Can I obtain information about NCIS investigations?
In the interest of protecting both the integrity of the investigation and the privacy of the individual(s) involved, the public cannot obtain information on pending NCIS investigations. However, the Freedom of Information Act (5 U.S.C. § 522) enables private citizens to request a wide range of government documents, including closed NCIS investigations. For additional information, please refer to the Department of the Navy's “FOIA Online” prepared by the Navy Office of General Counsel.
Where do NCIS special agents train?
Individuals selected to become an NCIS Special Agent must attend the Criminal Investigators Training Program (CITP) at the Federal Law Enforcement Training Center (FLETC), Glynco, GA.
What are the training requirements for NCIS special agents?
Special Agent candidates must complete the Criminal Investigators Training Program (CITP) and the NCIS-specific Special Agent Basic Training Program (SABTP) at the Federal Law Enforcement Training Center (FLETC), Glynco, GA. Later opportunities may include specialized training in Polygraph and Credibility Assessment (PCA) techniques, procurement fraud, forensic science, counterintelligence, counterterrorism, leadership and languages. Training opportunities are also open to other professional staff including security specialists and analysts.
When was NCIS founded?
NCIS grew out of the Office of Naval Intelligence (ONI) during World War I. In 1966, the name Naval Investigative Service (NIS) was adopted to distinguish the organization from the rest of ONI. In 1992 the first civilian director was appointed and the name of the agency was changed to the Naval Criminal Investigative Service (NCIS).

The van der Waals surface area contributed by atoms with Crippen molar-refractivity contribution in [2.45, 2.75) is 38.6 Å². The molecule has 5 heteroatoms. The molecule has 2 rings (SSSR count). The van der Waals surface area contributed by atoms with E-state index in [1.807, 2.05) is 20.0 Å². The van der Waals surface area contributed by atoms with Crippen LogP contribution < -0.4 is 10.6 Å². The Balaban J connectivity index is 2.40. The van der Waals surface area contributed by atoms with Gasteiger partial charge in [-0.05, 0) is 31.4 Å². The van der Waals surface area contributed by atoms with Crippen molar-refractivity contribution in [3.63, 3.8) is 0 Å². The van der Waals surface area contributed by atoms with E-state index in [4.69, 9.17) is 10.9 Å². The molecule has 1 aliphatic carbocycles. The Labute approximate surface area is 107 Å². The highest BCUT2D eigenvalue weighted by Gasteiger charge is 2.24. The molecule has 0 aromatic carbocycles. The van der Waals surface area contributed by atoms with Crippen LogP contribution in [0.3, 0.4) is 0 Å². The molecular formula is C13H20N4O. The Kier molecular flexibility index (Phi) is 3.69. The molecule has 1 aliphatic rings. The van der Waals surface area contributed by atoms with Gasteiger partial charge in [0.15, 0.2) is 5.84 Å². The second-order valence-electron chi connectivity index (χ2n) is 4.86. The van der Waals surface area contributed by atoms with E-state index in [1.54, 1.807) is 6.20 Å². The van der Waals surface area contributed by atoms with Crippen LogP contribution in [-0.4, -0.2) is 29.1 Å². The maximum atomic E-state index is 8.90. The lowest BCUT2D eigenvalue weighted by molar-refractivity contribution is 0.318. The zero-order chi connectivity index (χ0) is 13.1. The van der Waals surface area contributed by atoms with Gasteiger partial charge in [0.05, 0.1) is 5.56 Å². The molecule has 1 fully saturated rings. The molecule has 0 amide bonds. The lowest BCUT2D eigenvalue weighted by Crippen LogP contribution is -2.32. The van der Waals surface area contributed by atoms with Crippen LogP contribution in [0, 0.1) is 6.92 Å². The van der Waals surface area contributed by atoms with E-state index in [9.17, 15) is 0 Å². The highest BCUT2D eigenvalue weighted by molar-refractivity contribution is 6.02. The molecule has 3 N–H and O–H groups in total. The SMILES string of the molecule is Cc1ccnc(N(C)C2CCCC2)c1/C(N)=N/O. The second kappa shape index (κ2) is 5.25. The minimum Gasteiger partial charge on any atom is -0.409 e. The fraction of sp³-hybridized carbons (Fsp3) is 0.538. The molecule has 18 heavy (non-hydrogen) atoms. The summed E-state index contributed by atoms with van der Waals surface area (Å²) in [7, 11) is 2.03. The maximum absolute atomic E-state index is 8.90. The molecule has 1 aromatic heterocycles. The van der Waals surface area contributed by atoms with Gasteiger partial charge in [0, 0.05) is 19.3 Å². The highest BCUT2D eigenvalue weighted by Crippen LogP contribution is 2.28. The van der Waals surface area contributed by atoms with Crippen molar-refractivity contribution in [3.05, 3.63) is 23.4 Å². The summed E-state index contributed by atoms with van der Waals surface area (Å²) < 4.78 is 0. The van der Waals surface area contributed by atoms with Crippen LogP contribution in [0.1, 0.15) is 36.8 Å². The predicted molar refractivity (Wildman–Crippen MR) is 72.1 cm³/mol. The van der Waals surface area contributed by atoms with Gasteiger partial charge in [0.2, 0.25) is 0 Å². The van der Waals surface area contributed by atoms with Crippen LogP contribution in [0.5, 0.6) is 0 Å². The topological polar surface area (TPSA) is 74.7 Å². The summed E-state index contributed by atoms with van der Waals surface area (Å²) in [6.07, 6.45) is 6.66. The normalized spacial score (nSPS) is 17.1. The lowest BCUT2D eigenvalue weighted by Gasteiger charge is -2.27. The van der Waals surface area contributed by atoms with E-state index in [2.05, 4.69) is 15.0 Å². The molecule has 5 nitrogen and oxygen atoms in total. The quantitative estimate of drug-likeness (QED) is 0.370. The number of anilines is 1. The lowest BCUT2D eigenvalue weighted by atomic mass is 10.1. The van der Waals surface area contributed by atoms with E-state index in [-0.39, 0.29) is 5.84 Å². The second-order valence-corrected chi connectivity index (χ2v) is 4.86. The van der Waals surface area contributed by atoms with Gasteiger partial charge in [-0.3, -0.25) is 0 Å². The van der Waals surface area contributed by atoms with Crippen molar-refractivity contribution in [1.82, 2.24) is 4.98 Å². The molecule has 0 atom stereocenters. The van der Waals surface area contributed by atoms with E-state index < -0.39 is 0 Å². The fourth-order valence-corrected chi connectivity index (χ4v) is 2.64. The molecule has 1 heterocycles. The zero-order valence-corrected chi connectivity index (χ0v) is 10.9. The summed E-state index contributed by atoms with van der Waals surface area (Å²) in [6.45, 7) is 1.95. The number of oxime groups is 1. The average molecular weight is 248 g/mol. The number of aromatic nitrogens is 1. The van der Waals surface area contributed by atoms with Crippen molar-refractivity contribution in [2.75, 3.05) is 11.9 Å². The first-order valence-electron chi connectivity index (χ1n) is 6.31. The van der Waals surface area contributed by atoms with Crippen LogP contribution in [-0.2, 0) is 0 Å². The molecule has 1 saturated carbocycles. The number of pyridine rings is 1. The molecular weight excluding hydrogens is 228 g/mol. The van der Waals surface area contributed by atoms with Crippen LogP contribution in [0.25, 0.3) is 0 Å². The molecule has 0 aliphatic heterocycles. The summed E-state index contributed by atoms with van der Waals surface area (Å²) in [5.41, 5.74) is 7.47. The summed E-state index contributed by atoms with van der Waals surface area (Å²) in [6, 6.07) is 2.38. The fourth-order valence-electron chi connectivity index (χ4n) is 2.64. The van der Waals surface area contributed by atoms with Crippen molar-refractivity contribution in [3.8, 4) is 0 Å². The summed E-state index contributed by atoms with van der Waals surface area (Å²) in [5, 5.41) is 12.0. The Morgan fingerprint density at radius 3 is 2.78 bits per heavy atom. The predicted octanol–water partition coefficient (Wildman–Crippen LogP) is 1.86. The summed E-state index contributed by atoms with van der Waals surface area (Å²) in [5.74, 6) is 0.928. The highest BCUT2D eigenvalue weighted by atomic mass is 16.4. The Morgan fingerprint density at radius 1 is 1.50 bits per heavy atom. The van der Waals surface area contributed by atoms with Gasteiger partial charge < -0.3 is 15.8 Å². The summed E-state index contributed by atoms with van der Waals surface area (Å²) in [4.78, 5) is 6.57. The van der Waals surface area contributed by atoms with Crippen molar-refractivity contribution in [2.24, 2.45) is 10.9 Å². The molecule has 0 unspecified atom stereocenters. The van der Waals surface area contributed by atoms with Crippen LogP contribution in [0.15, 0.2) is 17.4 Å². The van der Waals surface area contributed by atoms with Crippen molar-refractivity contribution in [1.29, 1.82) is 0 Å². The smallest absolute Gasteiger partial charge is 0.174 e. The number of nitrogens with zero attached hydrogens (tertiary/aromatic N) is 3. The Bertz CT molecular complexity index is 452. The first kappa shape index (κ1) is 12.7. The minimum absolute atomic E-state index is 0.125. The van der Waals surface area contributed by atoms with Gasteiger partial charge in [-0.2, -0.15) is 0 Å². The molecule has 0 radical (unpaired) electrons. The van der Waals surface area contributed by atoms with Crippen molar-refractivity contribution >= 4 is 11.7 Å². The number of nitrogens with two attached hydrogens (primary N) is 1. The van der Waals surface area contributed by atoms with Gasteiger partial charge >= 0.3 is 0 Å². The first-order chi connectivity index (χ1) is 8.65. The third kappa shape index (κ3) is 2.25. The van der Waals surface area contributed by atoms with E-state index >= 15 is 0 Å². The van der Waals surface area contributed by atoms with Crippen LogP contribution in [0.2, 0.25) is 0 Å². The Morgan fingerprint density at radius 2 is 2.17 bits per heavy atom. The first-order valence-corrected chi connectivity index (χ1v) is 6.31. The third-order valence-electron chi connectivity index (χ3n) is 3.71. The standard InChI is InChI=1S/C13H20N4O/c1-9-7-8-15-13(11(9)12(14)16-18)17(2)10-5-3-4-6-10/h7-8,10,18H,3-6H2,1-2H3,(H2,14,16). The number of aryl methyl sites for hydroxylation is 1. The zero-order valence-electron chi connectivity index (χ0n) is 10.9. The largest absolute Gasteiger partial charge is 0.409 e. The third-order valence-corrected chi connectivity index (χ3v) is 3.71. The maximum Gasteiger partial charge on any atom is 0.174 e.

Can I tour NCIS Headquarters?
Unfortunately, we are not in a position to offer tours of our headquarters building. A host of force protection and security issues preclude our giving the general public access to our facilities.
If you are in Washington, DC, however, there are a number of significant Navy- and Marine Corps-related sites that are open to the public.
The National Museum of the U.S. Navy, which is adjacent to NCIS Headquarters aboard the Washington Navy Yard, hosts a fine collection of exhibits focused on the history of the Navy. The U.S. Navy Museum Cold War Gallery is right next door as well. Also on board Washington Navy Yard are the Navy Art Collection and the Display Ship Barry, a decommissioned Cold War-era destroyer that is open for self-guided public tours. The websites below will provide you with the information needed on their hours and accessing the Washington Navy Yard.
The U.S. Navy Memorial and Naval Heritage Center are located on Pennsylvania Avenue near the National Mall.
The Marine Corps Memorial in Arlington, VA, and the National Museum of the Marine Corps in Triangle, VA, are also sites in the greater Washington metropolitan area that are well worth visiting.
Thank you for your interest in NCIS.